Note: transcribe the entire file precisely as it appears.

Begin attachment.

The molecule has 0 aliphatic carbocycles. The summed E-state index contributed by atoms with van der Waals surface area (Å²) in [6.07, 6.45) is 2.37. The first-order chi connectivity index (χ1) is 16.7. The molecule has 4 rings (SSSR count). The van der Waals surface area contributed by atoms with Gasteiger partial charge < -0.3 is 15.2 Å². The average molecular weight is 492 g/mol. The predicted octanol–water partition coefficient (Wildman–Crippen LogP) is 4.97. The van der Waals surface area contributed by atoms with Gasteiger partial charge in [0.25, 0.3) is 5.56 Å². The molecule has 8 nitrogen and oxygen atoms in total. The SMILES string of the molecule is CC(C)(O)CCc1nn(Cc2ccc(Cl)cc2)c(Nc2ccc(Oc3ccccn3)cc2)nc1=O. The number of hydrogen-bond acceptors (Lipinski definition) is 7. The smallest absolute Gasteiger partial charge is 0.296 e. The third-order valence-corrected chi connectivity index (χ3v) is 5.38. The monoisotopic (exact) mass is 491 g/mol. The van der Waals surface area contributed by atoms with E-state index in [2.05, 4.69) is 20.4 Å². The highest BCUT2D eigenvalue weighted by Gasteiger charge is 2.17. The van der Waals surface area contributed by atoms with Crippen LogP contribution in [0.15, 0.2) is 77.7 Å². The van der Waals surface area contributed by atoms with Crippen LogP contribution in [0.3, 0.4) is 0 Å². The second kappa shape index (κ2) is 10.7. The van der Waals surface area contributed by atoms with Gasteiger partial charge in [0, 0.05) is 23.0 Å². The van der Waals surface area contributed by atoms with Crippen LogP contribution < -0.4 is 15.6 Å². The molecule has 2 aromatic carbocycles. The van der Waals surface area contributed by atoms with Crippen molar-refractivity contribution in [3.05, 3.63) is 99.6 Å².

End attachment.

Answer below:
The molecule has 0 aliphatic carbocycles. The summed E-state index contributed by atoms with van der Waals surface area (Å²) in [6.07, 6.45) is 2.37. The first-order chi connectivity index (χ1) is 16.7. The molecule has 4 rings (SSSR count). The van der Waals surface area contributed by atoms with Gasteiger partial charge < -0.3 is 15.2 Å². The average molecular weight is 492 g/mol. The predicted octanol–water partition coefficient (Wildman–Crippen LogP) is 4.97. The van der Waals surface area contributed by atoms with Gasteiger partial charge in [0.25, 0.3) is 5.56 Å². The molecule has 8 nitrogen and oxygen atoms in total. The SMILES string of the molecule is CC(C)(O)CCc1nn(Cc2ccc(Cl)cc2)c(Nc2ccc(Oc3ccccn3)cc2)nc1=O. The number of hydrogen-bond acceptors (Lipinski definition) is 7. The smallest absolute Gasteiger partial charge is 0.296 e. The third-order valence-corrected chi connectivity index (χ3v) is 5.38. The monoisotopic (exact) mass is 491 g/mol. The van der Waals surface area contributed by atoms with E-state index in [2.05, 4.69) is 20.4 Å². The highest BCUT2D eigenvalue weighted by Gasteiger charge is 2.17. The van der Waals surface area contributed by atoms with Crippen LogP contribution in [0.15, 0.2) is 77.7 Å². The van der Waals surface area contributed by atoms with Crippen LogP contribution in [0.3, 0.4) is 0 Å². The second kappa shape index (κ2) is 10.7. The van der Waals surface area contributed by atoms with Gasteiger partial charge in [0, 0.05) is 23.0 Å². The van der Waals surface area contributed by atoms with Crippen LogP contribution < -0.4 is 15.6 Å². The molecule has 2 aromatic carbocycles. The van der Waals surface area contributed by atoms with Crippen molar-refractivity contribution in [3.05, 3.63) is 99.6 Å².